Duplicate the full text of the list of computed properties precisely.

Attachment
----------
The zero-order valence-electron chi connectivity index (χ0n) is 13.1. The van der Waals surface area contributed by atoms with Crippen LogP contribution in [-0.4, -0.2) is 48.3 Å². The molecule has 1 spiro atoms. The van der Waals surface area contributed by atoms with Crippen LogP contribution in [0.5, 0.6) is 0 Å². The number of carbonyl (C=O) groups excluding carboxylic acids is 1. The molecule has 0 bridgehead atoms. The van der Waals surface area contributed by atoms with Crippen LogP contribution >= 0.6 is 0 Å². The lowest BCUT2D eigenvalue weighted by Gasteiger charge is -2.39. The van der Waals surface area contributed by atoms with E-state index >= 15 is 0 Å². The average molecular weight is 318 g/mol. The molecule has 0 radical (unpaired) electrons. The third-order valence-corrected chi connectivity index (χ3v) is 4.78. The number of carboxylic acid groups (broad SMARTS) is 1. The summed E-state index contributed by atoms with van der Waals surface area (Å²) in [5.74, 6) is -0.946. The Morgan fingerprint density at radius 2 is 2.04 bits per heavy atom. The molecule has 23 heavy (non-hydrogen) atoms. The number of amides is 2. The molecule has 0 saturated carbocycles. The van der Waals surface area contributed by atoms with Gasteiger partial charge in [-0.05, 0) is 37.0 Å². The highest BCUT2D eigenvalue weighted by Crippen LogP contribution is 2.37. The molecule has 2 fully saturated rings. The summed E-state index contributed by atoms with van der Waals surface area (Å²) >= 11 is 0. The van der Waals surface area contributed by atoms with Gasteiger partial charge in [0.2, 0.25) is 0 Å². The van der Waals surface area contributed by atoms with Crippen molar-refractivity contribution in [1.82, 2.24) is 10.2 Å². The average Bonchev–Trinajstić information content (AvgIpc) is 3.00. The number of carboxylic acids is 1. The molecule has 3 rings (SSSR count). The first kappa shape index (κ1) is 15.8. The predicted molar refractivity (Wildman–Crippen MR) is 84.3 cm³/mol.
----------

The zero-order valence-electron chi connectivity index (χ0n) is 13.1. The van der Waals surface area contributed by atoms with Crippen LogP contribution in [-0.4, -0.2) is 48.3 Å². The molecule has 1 spiro atoms. The van der Waals surface area contributed by atoms with Crippen LogP contribution in [0.5, 0.6) is 0 Å². The number of carbonyl (C=O) groups excluding carboxylic acids is 1. The molecule has 0 bridgehead atoms. The van der Waals surface area contributed by atoms with Crippen LogP contribution >= 0.6 is 0 Å². The lowest BCUT2D eigenvalue weighted by Gasteiger charge is -2.39. The van der Waals surface area contributed by atoms with E-state index >= 15 is 0 Å². The average molecular weight is 318 g/mol. The molecule has 0 radical (unpaired) electrons. The third-order valence-corrected chi connectivity index (χ3v) is 4.78. The number of carboxylic acid groups (broad SMARTS) is 1. The summed E-state index contributed by atoms with van der Waals surface area (Å²) in [5.74, 6) is -0.946. The Morgan fingerprint density at radius 2 is 2.04 bits per heavy atom. The molecule has 23 heavy (non-hydrogen) atoms. The number of amides is 2. The molecule has 0 saturated carbocycles. The van der Waals surface area contributed by atoms with Gasteiger partial charge in [-0.05, 0) is 37.0 Å². The highest BCUT2D eigenvalue weighted by Crippen LogP contribution is 2.37. The molecule has 2 fully saturated rings. The summed E-state index contributed by atoms with van der Waals surface area (Å²) >= 11 is 0. The van der Waals surface area contributed by atoms with Gasteiger partial charge in [0.2, 0.25) is 0 Å². The van der Waals surface area contributed by atoms with Crippen molar-refractivity contribution in [1.82, 2.24) is 10.2 Å². The average Bonchev–Trinajstić information content (AvgIpc) is 3.00. The number of carboxylic acids is 1. The molecule has 3 rings (SSSR count). The first kappa shape index (κ1) is 15.8. The predicted molar refractivity (Wildman–Crippen MR) is 84.3 cm³/mol.